Table: Viruses that Threaten to Spark Another Pandemic
Table: Viruses that Threaten to Spark Another Pandemic

Table: Viruses that Threaten to Spark Another Pandemic

A coronavirus has been commanding the headlines for months, but strains of influenza and paramyxovirus are extremely dangerous pathogens that could spark outbreaks.

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Anthony King

Anthony King is a freelance science journalist based in Dublin, Ireland, who contributes to The Scientist. He reports on a variety of topics in chemical and biological sciences, as...

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Aug 17, 2020


As the COVID-19 pandemic continues around the globe, The Scientist spoke to experts about what other viruses the world should be concerned about. Influenza and paramyxoviruses, in particular Nipah virus, topped the list, along with coronaviruses such as SARS-CoV-2.




Paramyxoviruses (henipaviruses)

Animal reservoirs

Huge diversity in insectivorous bats and fruit-eating bats. Horseshoe bats (genus Rhinolophus) in Southeast Asia harbor SARS-like coronaviruses.

Water birds, poultry, and domestic pigs. Some outbreaks in dogs and horses.

Some family members abundant in fruit bats.

Spillover history

Four “common cold” coronaviruses may have origins in bats, possibly in last few centuries. SARS caused an outbreak during 2003–04. MERS continues to infect people, presumably jumping from camels. 

Numerous pandemics throughout human history were likely due to flu. Confirmed flu pandemics include the devastating 1918 pandemic, as well as pandemics in 1957–58, 1969, and 2009.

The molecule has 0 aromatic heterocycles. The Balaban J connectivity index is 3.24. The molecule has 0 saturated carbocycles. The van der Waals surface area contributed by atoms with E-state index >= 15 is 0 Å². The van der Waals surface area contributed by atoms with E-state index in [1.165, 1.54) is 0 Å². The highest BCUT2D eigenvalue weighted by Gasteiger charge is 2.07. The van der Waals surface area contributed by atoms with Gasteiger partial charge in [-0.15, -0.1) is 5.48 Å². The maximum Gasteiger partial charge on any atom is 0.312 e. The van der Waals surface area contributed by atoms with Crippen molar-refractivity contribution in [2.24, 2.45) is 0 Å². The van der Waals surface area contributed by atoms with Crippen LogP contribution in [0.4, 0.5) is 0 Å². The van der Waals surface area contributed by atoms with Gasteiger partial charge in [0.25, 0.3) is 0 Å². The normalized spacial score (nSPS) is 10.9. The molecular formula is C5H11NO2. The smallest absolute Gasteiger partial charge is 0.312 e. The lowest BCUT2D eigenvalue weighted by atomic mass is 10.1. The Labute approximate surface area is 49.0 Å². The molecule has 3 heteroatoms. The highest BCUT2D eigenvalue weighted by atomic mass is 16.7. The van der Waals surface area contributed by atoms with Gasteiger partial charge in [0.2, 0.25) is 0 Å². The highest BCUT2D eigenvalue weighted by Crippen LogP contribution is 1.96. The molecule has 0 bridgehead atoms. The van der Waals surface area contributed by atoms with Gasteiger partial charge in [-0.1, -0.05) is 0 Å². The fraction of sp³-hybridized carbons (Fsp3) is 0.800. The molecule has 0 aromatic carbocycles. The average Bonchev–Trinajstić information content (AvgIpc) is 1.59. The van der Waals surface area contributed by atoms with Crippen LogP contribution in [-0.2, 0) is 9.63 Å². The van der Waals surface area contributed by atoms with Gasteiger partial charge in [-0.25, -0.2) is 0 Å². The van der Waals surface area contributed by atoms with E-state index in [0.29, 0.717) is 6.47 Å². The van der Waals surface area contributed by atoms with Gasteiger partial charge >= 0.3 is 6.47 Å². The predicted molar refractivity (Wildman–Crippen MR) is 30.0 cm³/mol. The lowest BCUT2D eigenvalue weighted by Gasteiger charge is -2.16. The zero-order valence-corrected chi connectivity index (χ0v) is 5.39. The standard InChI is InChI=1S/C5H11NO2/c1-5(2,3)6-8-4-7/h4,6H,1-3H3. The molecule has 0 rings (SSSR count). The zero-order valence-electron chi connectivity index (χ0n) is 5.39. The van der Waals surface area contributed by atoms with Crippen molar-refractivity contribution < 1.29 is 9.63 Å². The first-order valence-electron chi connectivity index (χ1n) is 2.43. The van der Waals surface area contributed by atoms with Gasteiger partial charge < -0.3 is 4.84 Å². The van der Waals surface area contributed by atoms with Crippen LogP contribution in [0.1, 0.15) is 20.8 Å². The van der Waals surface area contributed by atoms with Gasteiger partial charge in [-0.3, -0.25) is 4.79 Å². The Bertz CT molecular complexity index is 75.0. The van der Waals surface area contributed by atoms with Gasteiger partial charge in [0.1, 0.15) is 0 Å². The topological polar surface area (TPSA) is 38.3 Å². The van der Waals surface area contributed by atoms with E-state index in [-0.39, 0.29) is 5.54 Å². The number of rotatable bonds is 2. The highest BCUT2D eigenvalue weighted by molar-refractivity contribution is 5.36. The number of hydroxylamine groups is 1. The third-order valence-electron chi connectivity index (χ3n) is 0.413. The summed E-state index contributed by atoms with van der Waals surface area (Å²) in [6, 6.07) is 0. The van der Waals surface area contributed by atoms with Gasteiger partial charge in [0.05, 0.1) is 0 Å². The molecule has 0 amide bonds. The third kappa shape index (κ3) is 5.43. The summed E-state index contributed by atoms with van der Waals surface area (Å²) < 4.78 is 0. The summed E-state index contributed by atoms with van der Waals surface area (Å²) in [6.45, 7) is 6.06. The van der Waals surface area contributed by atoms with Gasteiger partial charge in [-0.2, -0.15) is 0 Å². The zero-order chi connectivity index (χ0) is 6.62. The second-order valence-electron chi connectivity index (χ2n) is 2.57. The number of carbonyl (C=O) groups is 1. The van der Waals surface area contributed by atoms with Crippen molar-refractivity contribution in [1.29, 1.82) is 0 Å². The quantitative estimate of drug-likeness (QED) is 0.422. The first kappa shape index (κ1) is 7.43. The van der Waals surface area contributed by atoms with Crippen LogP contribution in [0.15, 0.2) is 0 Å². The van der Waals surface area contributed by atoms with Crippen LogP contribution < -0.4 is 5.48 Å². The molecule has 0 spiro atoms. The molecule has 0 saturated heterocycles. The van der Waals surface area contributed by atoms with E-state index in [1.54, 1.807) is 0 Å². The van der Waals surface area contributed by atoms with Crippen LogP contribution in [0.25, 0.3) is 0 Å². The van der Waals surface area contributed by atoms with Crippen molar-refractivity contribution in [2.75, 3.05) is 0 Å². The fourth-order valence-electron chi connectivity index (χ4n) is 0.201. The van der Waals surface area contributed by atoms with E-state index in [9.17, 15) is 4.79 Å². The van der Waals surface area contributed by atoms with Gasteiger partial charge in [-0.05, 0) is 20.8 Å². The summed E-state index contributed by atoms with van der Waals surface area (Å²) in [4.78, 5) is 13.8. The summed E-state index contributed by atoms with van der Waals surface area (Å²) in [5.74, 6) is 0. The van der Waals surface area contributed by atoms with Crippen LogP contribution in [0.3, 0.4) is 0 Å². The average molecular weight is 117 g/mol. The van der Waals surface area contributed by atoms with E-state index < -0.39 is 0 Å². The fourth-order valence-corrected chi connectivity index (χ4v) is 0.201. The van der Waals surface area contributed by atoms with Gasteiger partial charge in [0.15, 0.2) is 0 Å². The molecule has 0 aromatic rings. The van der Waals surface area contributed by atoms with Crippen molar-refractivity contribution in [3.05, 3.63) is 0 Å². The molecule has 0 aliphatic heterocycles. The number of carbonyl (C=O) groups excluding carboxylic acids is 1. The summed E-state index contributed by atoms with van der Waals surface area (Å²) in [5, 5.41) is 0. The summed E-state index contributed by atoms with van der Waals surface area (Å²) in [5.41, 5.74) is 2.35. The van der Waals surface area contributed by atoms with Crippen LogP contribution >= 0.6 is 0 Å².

Hendra virus infected horses and people first in 1994. Nipah virus first recorded in pigs and humans in 1998.  

Case fatality rate

Varies hugely. COVID-19 possibly around 1 percent. SARS is thought to be closer to 15 percent. MERS has proved fatal in about 35 percent of patients.

In the case of the 1918 pandemic, the case fatality rate was around 2.5 percent globally. 

Some of the deadliest known pathogens. Hendra virus rarely infects humans, but when it does, the fatality rate is around 50 percent. The case fatality rate for Nipah is even higher, ranging from 50 percent to 100 percent in some outbreaks.


Contact and airborne (droplets and aerosols)

Contact and airborne (droplets and aerosols)

Mostly urine and saliva from bats contaminating food of domestic animals and humans. Close contact between people for Nipah

Animals affected

Dogs, pigs, cats, cattle, camels, and others

Pigs, horses, ferrets, dogs, and poultry 

Hendra virus infects horses and dogs. Nipah virus infects pigs (and lab animals such as hamsters and ferrets)

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